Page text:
As I see it, there are three elements that make a good gateway game: elegance, theme, and depth. It has to be easy to teach, have a theme that doesn’t turn people away, and it has to keep people interested. That’s why I was excited to see Ted Alspach’s Suburbia. It’s a game where players take turns buying and placing tiles, the players are developing their own boroughs on the edge of a large city, and those tiles offer tremendous levels of variety and interaction with the others on your board.
For those who don’t know, “gateway games” are games that are particularly good for introducing someone to the hobby. Some people dislike the term because it reminds them of the term “gateway drugs,” but regardless, it’s a wonderful role to fill. I’m passionate about board games as a hobby, and I want to share it with others—it’s a way to build shared experiences, and to introduce someone to something you think they’d really enjoy.
…I may have just steered away from a drug connotation toward something that sounds like a cult. Sorry about that. Anyway, moving on.
So, is Suburbia a good game, and, moreover, is it a good gateway game? Let’s take a closer look.
In Suburbia, the players take on the role of city planners trying to create the most popular borough around a city. Whoever has the highest population in their borough at the end of the game wins. There are three things you can do on your turn: first, and most commonly, you can purchase a tile from a central supply and immediately place it in your borough; second, you can buy from a limited supply of basic tiles; third, you can pay for a tile you already own again, which lets you place a marker on it to double its effects.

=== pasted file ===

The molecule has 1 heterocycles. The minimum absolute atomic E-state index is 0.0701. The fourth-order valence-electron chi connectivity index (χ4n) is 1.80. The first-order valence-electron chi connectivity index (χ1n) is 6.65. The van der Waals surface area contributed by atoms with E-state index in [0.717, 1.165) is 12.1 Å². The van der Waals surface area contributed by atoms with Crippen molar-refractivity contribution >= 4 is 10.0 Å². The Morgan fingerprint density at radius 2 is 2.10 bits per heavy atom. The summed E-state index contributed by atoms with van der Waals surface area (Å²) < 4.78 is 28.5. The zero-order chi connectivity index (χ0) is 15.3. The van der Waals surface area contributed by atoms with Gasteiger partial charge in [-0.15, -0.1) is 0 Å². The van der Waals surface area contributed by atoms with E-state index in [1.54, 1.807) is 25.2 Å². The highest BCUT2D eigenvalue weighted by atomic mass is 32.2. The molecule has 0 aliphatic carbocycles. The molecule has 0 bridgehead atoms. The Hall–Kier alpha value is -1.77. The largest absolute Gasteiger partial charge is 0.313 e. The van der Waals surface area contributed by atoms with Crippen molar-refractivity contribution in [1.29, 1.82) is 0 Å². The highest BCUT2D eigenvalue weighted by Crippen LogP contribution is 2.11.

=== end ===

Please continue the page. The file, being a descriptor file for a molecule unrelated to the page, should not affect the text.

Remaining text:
Each tile has some kind of effect, whether positive or negative, major or minor. Most will be influenced by the tiles surrounding them—an airport, for example, will lower your borough’s popularity if it’s right next to a residential area. Some are influenced by tiles anywhere on your board, and a few even interact with tiles anywhere in the game. It’s up to you to figure out which tile to buy and where to place it to the greatest effect.
I’d like to briefly take a look at the designer, Ted Alspach, since I think this game shows his strengths as a designer.
One of Alspach’s most popular releases is a game called Ultimate Werewolf. You may already be familiar with Werewolf, or as I first heard it, Mafia. If you aren’t, here’s the summary from Wikipedia:
Mafia (… also known as Werewolf) is a party game created in the USSR by Dimitry Davidoff in 1986 modeling a conflict between an informed minority (the mafia) and an uninformed majority (the innocents). At the start of the game each player is secretly assigned a role affiliated with one of these teams. The game has two alternating phases: “night”, during which the mafia may covertly “murder” an innocent, and “day”, in which surviving players debate the identities of the mafiosi and vote to eliminate a suspect. Play continues until all of the mafia has been eliminated, or until the mafia outnumbers the innocents.
So, what makes Ted Alspach’s version “Ultimate”? Well, there’s more than just werewolves and villagers. There are seers who can learn one player’s true allegiance every night; there are Idiots who always vote to kill; there are pacifists who always vote against killing; there are minions who work with the werewolves… and there are dozens of other hidden roles, too.
And that’s where I think his strength as a designer really shines. He can take a framework for a game and come up novel variations and adjustments to make it shine—it’s no surprise that if you look through his resume, you’ll also find a whole lot of game expansions. I think this approach is evident even in Suburbia, a game he designed from whole cloth.